- Make sure you have carbon monoxide detectors with battery backups that are working. The risk of carbon monoxide poisoning goes way up during a winter storm.
- Make sure you also have smoke detectors with battery backups, go ahead and test them if you haven’t recently.
- Have fire extinguishers in your home and know how to use them. Fires are more common during winter storms.
- Insulate your water pipes. You can also get heat tape for pipes that are exposed.
- Make sure the adults in the home know how to turn off your water in case of a water pipe bursting.
- Have an emergency plan. Have important numbers written down, in case your cell phone dies.
- Get some appliance thermometers so you can keep an eye on the temperature in your fridge and freezer if the power goes out. The freezer should be at or below 0 degrees and fridge should be at or below 40 degrees.
- Freeze containers of water. This can help keep food cold if you lose power and is also a good backup supply of drinking water if something happens to the water supply.
- Have coolers on hand if the power goes out, this can help you keep the items cold if it will be out for more than 4 hours.
- Get ice and gel packs ahead of time and put these in the freezer to use if needed.
- Never hurts to have some homemade hot chocolate mix on hand to warm you up!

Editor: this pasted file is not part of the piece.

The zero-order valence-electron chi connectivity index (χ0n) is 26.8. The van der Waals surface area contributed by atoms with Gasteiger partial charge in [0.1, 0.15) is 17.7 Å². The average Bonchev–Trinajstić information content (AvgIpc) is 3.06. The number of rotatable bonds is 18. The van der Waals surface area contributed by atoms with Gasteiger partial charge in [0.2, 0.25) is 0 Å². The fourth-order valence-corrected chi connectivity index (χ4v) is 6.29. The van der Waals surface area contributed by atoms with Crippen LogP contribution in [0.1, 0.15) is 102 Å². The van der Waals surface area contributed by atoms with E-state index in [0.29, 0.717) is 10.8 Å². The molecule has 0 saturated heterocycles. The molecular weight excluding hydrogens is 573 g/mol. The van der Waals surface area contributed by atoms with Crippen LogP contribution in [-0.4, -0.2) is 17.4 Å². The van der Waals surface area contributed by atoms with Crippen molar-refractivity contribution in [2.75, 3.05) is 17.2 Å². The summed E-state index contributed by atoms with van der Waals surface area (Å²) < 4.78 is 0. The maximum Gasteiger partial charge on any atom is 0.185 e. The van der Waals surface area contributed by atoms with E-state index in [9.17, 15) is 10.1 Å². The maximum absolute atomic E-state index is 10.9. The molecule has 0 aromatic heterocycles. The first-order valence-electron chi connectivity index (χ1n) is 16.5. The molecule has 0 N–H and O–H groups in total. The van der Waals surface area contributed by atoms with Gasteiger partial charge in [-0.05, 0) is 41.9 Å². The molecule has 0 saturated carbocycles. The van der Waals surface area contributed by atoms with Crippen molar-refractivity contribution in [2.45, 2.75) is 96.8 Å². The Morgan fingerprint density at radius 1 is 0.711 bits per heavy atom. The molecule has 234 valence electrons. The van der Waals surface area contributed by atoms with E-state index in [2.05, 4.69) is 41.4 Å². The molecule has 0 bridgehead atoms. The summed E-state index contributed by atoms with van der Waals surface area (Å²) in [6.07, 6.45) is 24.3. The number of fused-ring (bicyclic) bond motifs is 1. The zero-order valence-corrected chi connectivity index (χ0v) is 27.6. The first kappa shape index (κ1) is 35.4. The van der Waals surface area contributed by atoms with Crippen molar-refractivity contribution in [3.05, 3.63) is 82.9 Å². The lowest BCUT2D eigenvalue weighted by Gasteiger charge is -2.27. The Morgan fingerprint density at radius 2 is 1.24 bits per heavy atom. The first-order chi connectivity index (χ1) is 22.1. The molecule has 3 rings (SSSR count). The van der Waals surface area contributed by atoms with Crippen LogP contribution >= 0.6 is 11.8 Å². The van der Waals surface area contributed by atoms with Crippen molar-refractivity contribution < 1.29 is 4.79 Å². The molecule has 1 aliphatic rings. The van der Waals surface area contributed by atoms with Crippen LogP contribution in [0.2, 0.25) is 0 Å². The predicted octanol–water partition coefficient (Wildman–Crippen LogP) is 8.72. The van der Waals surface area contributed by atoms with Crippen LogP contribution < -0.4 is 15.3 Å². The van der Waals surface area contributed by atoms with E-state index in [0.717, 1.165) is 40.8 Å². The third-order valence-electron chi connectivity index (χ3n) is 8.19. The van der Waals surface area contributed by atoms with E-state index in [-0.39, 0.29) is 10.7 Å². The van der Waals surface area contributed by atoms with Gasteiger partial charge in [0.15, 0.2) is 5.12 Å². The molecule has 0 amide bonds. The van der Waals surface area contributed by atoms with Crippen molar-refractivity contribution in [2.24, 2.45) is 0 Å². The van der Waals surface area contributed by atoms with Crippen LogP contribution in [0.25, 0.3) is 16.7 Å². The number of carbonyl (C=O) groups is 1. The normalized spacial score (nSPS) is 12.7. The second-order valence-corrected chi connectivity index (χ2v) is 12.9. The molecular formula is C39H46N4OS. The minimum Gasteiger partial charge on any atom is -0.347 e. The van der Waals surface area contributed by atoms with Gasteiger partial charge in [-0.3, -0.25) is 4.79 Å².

Preparing the Day Before
- Charge your cell phones, laptops and any devices you may want to use.
- Double check flashlights and put them where you will need them if the power goes out.
- Check antifreeze in your car and fill the gas tank.
- Prepare any generators you have.
- Pull out some favorite board games to have ready to play if you lose power. Pick ones that aren’t too heavy with reading since you may be using flashlights and candles.
What to do During the Winter Storm
- When the temperatures are below 25 degrees drip a few faucets and open the cabinet doors where they pipes are to help them stay warm. You can also wrap them with pipe insulation or newspaper.
- Avoid driving. You don’t want to be the person that has to be rescued. Only drive if there is an emergency or you are sure the roads have been cleared.
- Do NOT use a generator, grill, camp stove, or charcoal-burning device inside or in any partially enclosed area.
- If the power goes out close off rooms, put towels at the bottom of doors with gaps and cover winders with blankets.
- Stay dry. If you get wet, put on dry clothes right away.
- Layer to stay warm. During the 2000 Ice Storm, I felt a bit like the kid on A Christmas Story when he couldn’t put his arms down but it helped me stay warm. If you are going outside put a waterproof layer on the outside.
- Use sleeping bags if you have them. They are great for helping keep you warm. That’s what we did when I was a kid. My brother, friend and I camped out in front of the fireplace in sleeping bags and blankets.
- Freeze refrigerated items like leftovers, meat, cheese, milk and anything you don’t need soon. This will keep them cold longer if the power goes out.
- If you lose power, keep the fridge and freezer doors closed as much as possible. A fridge keeps food for about 4 hours unopened and a full freezer will keep food cold for approximately 48 hours if full and 24 if half full with the door closed. Ice can help fill space and keep things cold longer. If any food is above 40 degrees for 2 or more hours discard it.
- Turn off all but one light and unplug important electronics in case of a power surge when power is restored.